There are two base-level directories which correspond to instance-level and project-level metadata. And to get the value of a specific entry we specify the endpoint. To get the value of a directory, we specify it, which again, includes a trailing forward slash.
The metadata server can return data as text or JSON and each system data endpoint has a default format based on what makes the most sense for that particular type of data. This is something we can override for the entire result set by passing the URL parameter of "alt" with a value of either text or JSON.
The metadata server also includes a parameter called "recursive" which will automatically drill down from the current level all the way down to the endpoints. And this makes it easier to obtain every entry under a given directory. If we pair this with using the JSON formatted data, it makes it pretty easy to read data programmatically from the metadata server.
Let's explore this further by actually interacting with the metadata server. Using curl will help demonstrate how to interact with the metadata server from inside of an application. First, the HTTP header of "Metadata-Flavor" is required. And the value needs to be set to "Google."
Second, we can query the root level data using this base URL. And this query shows we have a few root directories, including project and instance. Recall that directories end with a forward slash. By forgetting it, you won't get the desired results.
By setting the recursive parameter to true, we get all of the data from the specified directory, all the way down.
Using recursive implicitly sets the "alt" parameter to JSON. When exploring this data on the CLI for yourself you can pipe it through Python's JSON tool. Assuming you have Python 3 installed.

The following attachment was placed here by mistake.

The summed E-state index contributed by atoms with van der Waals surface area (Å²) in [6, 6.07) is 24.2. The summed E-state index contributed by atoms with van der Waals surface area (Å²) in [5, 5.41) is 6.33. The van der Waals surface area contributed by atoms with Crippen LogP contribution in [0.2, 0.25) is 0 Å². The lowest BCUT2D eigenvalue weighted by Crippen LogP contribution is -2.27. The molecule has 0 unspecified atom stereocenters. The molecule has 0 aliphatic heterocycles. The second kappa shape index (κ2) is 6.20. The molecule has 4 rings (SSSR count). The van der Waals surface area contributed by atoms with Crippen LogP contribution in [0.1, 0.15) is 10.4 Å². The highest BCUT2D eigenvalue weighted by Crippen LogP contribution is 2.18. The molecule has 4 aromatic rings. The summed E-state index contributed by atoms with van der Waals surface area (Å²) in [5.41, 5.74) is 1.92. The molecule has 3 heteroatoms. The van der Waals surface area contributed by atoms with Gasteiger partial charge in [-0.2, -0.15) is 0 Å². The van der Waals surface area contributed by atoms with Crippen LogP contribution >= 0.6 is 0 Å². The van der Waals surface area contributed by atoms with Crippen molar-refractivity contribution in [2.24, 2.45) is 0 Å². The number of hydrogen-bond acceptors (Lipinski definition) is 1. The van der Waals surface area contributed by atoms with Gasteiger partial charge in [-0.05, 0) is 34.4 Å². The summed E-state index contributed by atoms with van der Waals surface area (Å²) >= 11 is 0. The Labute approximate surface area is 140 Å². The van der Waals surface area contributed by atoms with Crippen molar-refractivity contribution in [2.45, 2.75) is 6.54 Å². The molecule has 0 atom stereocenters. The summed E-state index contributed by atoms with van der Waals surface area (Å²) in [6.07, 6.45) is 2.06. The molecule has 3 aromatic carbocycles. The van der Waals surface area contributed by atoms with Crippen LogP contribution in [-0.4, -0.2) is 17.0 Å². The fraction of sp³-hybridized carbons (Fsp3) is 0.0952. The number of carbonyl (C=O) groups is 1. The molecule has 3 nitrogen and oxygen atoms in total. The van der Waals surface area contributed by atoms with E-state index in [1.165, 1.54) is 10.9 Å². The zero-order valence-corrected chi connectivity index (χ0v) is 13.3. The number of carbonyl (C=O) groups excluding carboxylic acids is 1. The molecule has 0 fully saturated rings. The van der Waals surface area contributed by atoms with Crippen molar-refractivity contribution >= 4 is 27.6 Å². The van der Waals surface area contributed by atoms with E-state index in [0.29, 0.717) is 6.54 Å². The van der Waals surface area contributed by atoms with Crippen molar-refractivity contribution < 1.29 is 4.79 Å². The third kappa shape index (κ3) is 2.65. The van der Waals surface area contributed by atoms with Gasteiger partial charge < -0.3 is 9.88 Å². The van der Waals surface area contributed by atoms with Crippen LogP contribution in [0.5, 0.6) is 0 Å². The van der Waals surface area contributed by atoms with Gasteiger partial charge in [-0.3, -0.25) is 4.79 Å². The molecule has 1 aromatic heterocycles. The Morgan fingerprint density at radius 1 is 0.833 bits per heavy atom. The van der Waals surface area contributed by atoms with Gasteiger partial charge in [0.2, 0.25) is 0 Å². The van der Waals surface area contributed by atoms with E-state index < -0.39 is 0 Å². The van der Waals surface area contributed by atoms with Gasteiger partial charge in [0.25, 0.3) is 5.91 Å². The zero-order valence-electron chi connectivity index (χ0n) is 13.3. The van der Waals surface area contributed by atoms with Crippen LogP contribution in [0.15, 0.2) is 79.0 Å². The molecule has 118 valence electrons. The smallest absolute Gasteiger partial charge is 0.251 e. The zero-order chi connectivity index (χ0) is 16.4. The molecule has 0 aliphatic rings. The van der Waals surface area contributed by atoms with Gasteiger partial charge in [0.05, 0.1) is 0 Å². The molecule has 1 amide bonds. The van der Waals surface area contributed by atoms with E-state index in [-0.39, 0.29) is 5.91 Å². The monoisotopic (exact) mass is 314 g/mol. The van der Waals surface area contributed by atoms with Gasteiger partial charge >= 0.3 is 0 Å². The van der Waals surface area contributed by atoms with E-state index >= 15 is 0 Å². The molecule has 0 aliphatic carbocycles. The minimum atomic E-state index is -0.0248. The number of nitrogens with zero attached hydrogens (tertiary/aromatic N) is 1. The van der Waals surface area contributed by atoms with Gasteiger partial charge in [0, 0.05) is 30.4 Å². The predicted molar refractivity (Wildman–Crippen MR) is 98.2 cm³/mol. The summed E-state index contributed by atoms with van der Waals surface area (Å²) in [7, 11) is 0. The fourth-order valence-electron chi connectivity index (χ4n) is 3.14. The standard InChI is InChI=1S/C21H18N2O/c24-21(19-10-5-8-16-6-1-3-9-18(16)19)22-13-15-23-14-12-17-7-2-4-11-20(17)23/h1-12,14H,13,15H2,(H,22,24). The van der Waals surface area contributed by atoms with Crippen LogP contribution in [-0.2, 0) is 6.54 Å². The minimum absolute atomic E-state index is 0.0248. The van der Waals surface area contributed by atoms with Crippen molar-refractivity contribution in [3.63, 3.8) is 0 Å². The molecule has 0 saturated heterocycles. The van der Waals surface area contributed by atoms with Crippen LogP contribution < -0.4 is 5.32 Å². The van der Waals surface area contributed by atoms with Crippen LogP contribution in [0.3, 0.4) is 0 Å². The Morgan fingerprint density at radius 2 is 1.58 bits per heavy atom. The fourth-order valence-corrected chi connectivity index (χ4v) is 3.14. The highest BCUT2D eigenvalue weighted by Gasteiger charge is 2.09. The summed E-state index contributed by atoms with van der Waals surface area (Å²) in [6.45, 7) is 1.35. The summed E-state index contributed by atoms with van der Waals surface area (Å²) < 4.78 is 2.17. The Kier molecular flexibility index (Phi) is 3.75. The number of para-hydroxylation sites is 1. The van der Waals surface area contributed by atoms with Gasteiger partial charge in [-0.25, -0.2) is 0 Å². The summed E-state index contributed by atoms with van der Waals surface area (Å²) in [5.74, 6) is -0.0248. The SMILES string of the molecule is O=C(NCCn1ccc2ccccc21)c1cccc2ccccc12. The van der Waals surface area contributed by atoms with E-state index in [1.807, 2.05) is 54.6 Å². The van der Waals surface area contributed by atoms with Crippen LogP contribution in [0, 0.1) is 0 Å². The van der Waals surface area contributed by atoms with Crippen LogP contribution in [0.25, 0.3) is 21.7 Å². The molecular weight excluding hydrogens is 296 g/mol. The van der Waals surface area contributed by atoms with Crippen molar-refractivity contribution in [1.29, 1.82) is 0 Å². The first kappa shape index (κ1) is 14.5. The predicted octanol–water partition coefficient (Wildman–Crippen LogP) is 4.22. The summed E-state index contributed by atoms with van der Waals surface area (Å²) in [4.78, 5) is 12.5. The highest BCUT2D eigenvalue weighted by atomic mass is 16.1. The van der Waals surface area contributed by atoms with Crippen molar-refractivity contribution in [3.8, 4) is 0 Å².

Both the project and instance directories contain an attributes directory. Custom metadata resides under these attributes directories. Adding some instance metadata to the instance that I'm connected into, is going to give us to have something to query. And now listing the results of the instance attributes shows our newly created "appconfig" endpoint. By appending appconfig we can see the value reflected here.
With just what we know right now, we can have our application actually query the metadata server for a specific endpoint. Though there are cases where we might want to have an application wait for changes to be made to some specific value in that case we can use the "wait_for_change" parameter, by setting it to the value of true. And now if we make a change to the instance's metadata. And we switch tabs, we can see that the new value is reflected here.
We can also set the latest Etag parameter to a specific Etag value, so that we can ensure wait_for_change knows the last value Etag. By setting the timeout_sec parameter we can specify the number of seconds to wait before disconnecting.
All right, that's gonna do it for this lesson. Hopefully, this is giving you a glimpse in how you might use it inside of your applications to fetch custom metadata and even wait for specific changes. All right, thanks so much for watching, and I'll see you in another lesson.
Ben Lambert is a software engineer and was previously the lead author for DevOps and Microsoft Azure training content at Cloud Academy. His courses and learning paths covered Cloud Ecosystem technologies such as DC/OS, configuration management tools, and containers. As a software engineer, Ben’s experience includes building highly available web and mobile apps. When he’s not building software, he’s hiking, camping, or creating video games.